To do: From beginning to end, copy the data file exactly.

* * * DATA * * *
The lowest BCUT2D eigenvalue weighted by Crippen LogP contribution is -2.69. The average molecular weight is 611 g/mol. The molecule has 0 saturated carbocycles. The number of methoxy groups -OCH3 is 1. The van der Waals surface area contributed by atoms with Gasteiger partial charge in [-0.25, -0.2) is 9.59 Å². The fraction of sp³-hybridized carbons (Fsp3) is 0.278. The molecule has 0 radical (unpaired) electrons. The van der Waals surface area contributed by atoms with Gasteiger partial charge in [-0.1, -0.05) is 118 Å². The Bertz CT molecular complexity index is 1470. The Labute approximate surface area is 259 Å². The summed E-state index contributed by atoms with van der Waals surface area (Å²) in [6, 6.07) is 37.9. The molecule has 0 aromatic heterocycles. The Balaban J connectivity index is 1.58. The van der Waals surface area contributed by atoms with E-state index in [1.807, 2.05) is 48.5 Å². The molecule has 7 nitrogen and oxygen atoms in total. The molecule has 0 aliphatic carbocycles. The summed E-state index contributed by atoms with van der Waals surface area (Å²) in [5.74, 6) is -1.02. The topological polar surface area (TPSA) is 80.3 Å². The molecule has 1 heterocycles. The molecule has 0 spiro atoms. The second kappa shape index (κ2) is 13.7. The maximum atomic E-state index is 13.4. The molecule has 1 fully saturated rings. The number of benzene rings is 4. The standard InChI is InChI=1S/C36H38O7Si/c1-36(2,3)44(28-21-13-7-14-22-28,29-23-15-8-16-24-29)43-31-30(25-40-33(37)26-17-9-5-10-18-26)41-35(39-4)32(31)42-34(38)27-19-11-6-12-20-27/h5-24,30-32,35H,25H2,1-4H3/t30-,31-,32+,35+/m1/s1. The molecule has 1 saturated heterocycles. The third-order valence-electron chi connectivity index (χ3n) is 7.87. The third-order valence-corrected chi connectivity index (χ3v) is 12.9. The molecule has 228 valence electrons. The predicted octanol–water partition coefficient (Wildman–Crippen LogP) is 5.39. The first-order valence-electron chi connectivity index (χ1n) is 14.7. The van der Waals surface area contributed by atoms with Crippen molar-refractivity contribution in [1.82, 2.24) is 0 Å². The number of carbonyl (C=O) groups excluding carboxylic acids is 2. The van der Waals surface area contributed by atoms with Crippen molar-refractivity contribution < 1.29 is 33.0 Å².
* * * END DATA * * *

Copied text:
The lowest BCUT2D eigenvalue weighted by Crippen LogP contribution is -2.69. The average molecular weight is 611 g/mol. The molecule has 0 saturated carbocycles. The number of methoxy groups -OCH3 is 1. The van der Waals surface area contributed by atoms with Gasteiger partial charge in [-0.25, -0.2) is 9.59 Å². The fraction of sp³-hybridized carbons (Fsp3) is 0.278. The molecule has 0 radical (unpaired) electrons. The van der Waals surface area contributed by atoms with Gasteiger partial charge in [-0.1, -0.05) is 118 Å². The Bertz CT molecular complexity index is 1470. The Labute approximate surface area is 259 Å². The summed E-state index contributed by atoms with van der Waals surface area (Å²) in [6, 6.07) is 37.9. The molecule has 0 aromatic heterocycles. The Balaban J connectivity index is 1.58. The van der Waals surface area contributed by atoms with E-state index in [1.807, 2.05) is 48.5 Å². The molecule has 7 nitrogen and oxygen atoms in total. The molecule has 0 aliphatic carbocycles. The summed E-state index contributed by atoms with van der Waals surface area (Å²) in [5.74, 6) is -1.02. The topological polar surface area (TPSA) is 80.3 Å². The molecule has 1 heterocycles. The molecule has 0 spiro atoms. The second kappa shape index (κ2) is 13.7. The maximum atomic E-state index is 13.4. The molecule has 1 fully saturated rings. The number of benzene rings is 4. The standard InChI is InChI=1S/C36H38O7Si/c1-36(2,3)44(28-21-13-7-14-22-28,29-23-15-8-16-24-29)43-31-30(25-40-33(37)26-17-9-5-10-18-26)41-35(39-4)32(31)42-34(38)27-19-11-6-12-20-27/h5-24,30-32,35H,25H2,1-4H3/t30-,31-,32+,35+/m1/s1. The molecule has 1 saturated heterocycles. The third-order valence-electron chi connectivity index (χ3n) is 7.87. The third-order valence-corrected chi connectivity index (χ3v) is 12.9. The molecule has 228 valence electrons. The predicted octanol–water partition coefficient (Wildman–Crippen LogP) is 5.39. The first-order valence-electron chi connectivity index (χ1n) is 14.7. The van der Waals surface area contributed by atoms with Crippen molar-refractivity contribution in [1.82, 2.24) is 0 Å². The number of carbonyl (C=O) groups excluding carboxylic acids is 2. The van der Waals surface area contributed by atoms with Crippen molar-refractivity contribution < 1.29 is 33.0 Å².